Your love surrounds Ellen and us powerfully – thank you so much.

Shifts and Changes

Things have shifted quite a bit for Ellen in the last two weeks, with notable further cognitive decline (mentioned in her previous blog post) and turning inward.  Ellen spends most of her day resting with her eyes closed and will open them in response to a greeting and sometimes engage a bit with whoever has appeared, although often she is not lucid and/or not able to get out the words.  Hand gestures and facial expressions are becoming important modes of communication.  However, from a few on-point contributions she’s made to conversations going on around her, we can tell she’s listening and still has her sense of humor.  When Spee told her, “I’m just removing this bug from your grapefruit juice,” she replied, “That’s probably the only protein I was going to get today.”

Indeed, Ellen is eating and drinking very little now.  In recent days, she seemed to have less pain, discomfort, and nausea, which is a relief.  She does get up and around a bit, although her mobility is decreasing steadily.  On the list of “no longer doing” are using the computer, looking at her phone, reading, and getting tasks done like putting stuff away in its place.  However, when something is out of place, she’s still pointing and giving us a meaningful glance and is clearly satisfied when we take the appropriate action.

As of three weeks ago Ellen started a “chemo holiday” as the side-effects just became too much to bear.  This last week we’ve had lots of discussion about starting hospice soon, which will probably happen early next week.  Those of us caring for her have been reviewing her “Five Wishes” document (advance directive) about end-of-life wishes for how she wants to be made comfortable, how she wants people to treat her, and what she wants her loved ones to know.  She wrote, on the one hand, “As I am dying, I want people to be informed as to what is happening.  Clarity and frankness about the situation as it unfolds is very important to me.  My loved ones and friends should be able to find out what is going on with me, to the extent that they want to know,” and, on the other hand, “I hope that my loved ones can come to remember me for what I was like before I became seriously ill, rather than just remembering the last part of my life.  I want them to remember me living rather than dying.”

We are grateful for all the thoughts, care and holding in the light that we feel from all of you coming our way.

-Eric & Spee


My brain is less functional than before in these areas: keeping track of the day, date, and even month; peoples’ first names; medicine names; and how to run the very online writing workshop I designed and Eric and I wrote, launched, and upgraded over the last 10 years.  It is very depressing to try to do the few behind-the-scenes person-to-person functions with all the loss of ability.  Eric volunteers to do what I can’t, but then I don’t know whether things are done, and whether they are done the way I would want them done.  (That would be “the right way.”)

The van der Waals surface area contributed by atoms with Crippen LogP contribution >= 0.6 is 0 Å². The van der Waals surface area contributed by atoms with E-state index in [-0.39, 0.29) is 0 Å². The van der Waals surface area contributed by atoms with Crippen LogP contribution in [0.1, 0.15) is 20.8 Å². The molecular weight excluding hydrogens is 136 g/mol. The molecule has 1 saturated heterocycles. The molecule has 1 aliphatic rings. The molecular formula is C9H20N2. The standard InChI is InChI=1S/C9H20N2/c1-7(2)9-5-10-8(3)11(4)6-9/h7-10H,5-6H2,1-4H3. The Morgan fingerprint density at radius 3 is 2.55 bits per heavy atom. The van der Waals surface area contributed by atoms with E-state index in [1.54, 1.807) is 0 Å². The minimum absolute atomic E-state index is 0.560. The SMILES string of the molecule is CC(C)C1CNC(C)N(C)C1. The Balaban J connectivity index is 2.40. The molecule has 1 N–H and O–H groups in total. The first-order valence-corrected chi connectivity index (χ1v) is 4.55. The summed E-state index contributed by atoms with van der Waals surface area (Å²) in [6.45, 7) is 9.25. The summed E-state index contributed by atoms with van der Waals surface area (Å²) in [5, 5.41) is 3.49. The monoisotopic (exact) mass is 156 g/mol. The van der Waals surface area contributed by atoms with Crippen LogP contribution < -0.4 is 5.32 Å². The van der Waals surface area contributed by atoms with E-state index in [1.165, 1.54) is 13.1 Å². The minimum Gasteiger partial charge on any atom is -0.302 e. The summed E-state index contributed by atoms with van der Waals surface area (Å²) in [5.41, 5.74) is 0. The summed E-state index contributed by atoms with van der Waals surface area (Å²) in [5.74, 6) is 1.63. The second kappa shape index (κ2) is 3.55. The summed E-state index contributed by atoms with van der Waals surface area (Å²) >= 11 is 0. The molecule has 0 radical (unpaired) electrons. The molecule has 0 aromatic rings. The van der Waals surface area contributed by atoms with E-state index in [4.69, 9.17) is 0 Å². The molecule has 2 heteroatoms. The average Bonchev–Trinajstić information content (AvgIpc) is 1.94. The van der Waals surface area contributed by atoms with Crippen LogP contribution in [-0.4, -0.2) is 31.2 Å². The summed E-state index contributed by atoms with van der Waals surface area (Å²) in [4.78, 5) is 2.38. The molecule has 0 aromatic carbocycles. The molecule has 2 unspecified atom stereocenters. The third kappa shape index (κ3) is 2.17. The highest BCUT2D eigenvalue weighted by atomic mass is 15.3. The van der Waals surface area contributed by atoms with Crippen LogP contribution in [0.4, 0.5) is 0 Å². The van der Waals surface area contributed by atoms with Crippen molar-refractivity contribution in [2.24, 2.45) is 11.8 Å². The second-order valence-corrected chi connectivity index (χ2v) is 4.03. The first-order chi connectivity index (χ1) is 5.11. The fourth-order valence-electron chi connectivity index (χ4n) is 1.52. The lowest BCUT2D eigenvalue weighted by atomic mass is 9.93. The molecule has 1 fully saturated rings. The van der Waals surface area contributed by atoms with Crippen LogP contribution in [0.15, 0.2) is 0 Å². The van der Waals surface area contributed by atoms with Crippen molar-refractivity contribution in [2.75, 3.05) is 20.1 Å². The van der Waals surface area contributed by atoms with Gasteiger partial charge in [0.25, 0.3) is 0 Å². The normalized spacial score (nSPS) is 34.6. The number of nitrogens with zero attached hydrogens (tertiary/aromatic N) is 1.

The same thing is happening all over my life.  Housekeeping, clothes-buying, finances, bill-paying.  The shift is challenging me to let up my grip, be okay with things done a different way than mine, and  trust Eric more than before in realms we both (I think) agree I am more skilled in.

Back to the grind

Coming to you live from the chemo suite! Our trip is over and we’re slowly getting back into the patterns of normal life.  Which of course include chemo.

It seems like Jesse grew an inch while we were gone. They are interested in helping me out, which is fun. This afternoon they pushed my chair for a bit because Eric had to park the car instead of coming in with us. I wanted a picture.

“hanging in”

That’s what I tell inquirers when they ask how I’m doing and I have nothing to say that is particularly interesting.

So over the past week it’s been pretty much like that, except for good news from my recent MRI and CT scans: nothing known to be new; nothing bigger than last time; lots of things–and by things, we mean tumors–that stayed the same size.

Maybe some other notable things happened this past week, but I just don’t remember them at the moment. Chemo is weakening my memory for sure. However, at least now you know that I am still around and still hanging in. Or a reasonable Internet facsimile is.  But ouch.  Would a mere reasonable Internet facsimile have such intense back pain and complain about it this much?

Weekend excitements

This morning I woke up at 8.  It’s 10 am and I have already:

  • had bad back pain and gotten Eric to rub my back before putting on the three-times-a-day pain lotion
  • slathered my fingers with another kind of pain lotion because they hurt in a bad-cold sort of way
  • thrown up out of nowhere
  • tripped on the walker I was leaving at the top of the stairs, had nothing to grab or break my fall with, and landed flat on the floor kind of howling
  • wondered, at the end of all this, why am I hanging in…

Maybe soon it will be time for breakfast?

Yesterday we went to Shivani and Jon’s wedding.  This sounds simple but it wasn’t, and almost all the ahead-of-time detail work that made it as simple as possible for me was thought of and executed by Eric with generosity and self-motivation.  I am lucky in my long-ago choice of partner, for sure.

The wedding was at 11 am by the side of Ooms Pond.  It was a chilly summer morning but, politely, it only rained for the actual ceremony, not the waiting time before or after.  It was a light rain and its biggest annoyance was that its noise on umbrellas made it hard to hear the vows.

I sat in a big collapsible chair borrowed from Emilie and tried to take some interesting pictures.  I got wet but not too cold and was very, very glad to be there and feeling all right (other than tired).


teens at wedding

Guest post: Spee’s update